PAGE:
Monday, April 20, 2015

Measure For Measure [Barbican]

Here's a truth before we begin. If this were a review of a professional theatre reviewer I'd probably have a hinterland to draw on. I'd have seen other performances of Measure For Measure. I'd be familiar with the well-known productions. I'd have actually read the play so I could talk convincingly about what scenes were cut.

Alas I have never studied the play. I haven't seen any other production, whether that be stage or screen, so I can only reflect upon what I saw tonight. I am aware, mainly from reading Clive James, that 'Measure For Measure' is a 'problem play'. The problem seems to be one particular scene revolving around swapping in one character for another in a way that fools a third character. We'll come on to that later. What I will say is that it didn't seem like a problem play watching this production.

 I have no in-depth understanding of Russian theatrical craft, although I have actually read 'Being An Actor' by Stanislavski.

I haven't seen another Cheek by Jowl production. I have no idea what their production philosophy is, although I could find out if I were to read Declan Donnellan's* book 'The Actor and The Target'. I might do that one day.

I write all that because I want you all to be aware that this review is almost entirely without context and that you can choose to judge it accordingly.

The first thing I should note is that watching Shakespeare in Russian with surtitles takes a bit of getting used to. You have to fight the desire to read the words and ignore the performances. It would be an interesting exercise, having seen it once, to watch it again without looking at the surtitles to see how much the performance itself conveys meaning.

The story goes something like this: Duke (Alexander Arsentyev) has decided to take a few days off ruling and hands over the reigns of power to Angelo (Andrei Kuzichev). However the Duke is bluffing and decides to hang about, disguised as a Friar to see how things pan out. Angelo is a harder man than the Duke intent on getting the City back on the straight and narrow.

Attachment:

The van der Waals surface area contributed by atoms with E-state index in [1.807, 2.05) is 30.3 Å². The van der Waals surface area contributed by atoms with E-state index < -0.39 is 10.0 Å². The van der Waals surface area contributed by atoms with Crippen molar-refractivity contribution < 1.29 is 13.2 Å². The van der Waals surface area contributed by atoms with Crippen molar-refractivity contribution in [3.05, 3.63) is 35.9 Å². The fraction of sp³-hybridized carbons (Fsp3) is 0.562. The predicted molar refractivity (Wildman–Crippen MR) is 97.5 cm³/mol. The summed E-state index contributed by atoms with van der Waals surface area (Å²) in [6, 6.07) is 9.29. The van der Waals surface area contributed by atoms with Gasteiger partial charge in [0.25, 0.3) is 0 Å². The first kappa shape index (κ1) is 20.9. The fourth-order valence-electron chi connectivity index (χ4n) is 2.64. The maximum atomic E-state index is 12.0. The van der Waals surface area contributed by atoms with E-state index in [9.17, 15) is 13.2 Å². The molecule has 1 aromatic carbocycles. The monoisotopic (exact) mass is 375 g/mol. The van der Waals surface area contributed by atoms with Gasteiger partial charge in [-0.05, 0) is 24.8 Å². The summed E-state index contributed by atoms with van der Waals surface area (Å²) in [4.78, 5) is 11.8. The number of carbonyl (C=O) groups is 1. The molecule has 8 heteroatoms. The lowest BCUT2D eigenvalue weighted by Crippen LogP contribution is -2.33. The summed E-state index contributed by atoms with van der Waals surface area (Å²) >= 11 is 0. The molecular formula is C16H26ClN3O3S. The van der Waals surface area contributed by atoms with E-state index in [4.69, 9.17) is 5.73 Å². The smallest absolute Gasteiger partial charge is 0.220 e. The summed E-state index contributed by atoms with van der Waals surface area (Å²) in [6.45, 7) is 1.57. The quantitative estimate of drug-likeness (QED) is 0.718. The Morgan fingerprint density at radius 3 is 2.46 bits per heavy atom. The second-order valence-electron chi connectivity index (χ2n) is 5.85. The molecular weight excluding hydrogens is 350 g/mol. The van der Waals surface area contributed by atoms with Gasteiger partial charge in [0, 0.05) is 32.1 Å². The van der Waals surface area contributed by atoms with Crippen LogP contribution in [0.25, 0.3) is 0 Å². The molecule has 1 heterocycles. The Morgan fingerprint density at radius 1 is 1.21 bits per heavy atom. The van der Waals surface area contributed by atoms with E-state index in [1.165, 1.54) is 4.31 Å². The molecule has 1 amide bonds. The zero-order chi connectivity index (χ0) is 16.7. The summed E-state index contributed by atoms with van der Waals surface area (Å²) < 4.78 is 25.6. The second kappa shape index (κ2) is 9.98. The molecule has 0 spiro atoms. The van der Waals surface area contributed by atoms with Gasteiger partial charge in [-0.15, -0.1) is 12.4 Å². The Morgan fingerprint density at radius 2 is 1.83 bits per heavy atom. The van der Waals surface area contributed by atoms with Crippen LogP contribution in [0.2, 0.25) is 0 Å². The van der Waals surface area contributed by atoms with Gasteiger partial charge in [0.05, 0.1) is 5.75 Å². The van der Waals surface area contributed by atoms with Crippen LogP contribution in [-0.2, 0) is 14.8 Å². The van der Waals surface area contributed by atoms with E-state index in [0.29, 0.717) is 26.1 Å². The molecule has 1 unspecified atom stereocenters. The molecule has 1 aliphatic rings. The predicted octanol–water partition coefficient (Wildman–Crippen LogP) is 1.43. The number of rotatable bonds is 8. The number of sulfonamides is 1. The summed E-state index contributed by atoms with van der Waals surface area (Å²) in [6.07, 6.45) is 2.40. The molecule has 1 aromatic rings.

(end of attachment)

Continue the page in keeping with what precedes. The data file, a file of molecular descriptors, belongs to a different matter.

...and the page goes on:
Caught up in this 'back to basics' programme is Claudio (Petr Rykov) who has got his lover, Juliet (Anastasia Lebedeva) pregnant. Out of wedlock. The punishment for this is death. Claudio's friend, Lucio (Alexander Feklistov) rushes off to Claudio's sister, Isabella (Anna Khalilulina), who is about to become a nun.

Isabella isn't keen but is persuaded. She meets up with Angelo and something about his bureaucratic coldness rouses her to a mighty defence of her brother. Initially Angelo refuses but haven fallen for Isabella basically offers her a deal: her virginity for her brother's life. This is all brilliantly acted. Anna Khalilulina is a passionate, powerful Isabella and Andrei Kuzichev's cooler, colder Angelo is a perfect balance.

Isabella's convinced Claudio would rather die than let his sister be dishonoured but under-estimates the effect the fear of death has on a man's courage. The Isabella - Claudio scene moves from the straightforward to the uncomfortable as it goes along. Again Khalilulina is wonderful and Rykov's Claudio is both real and pathetic.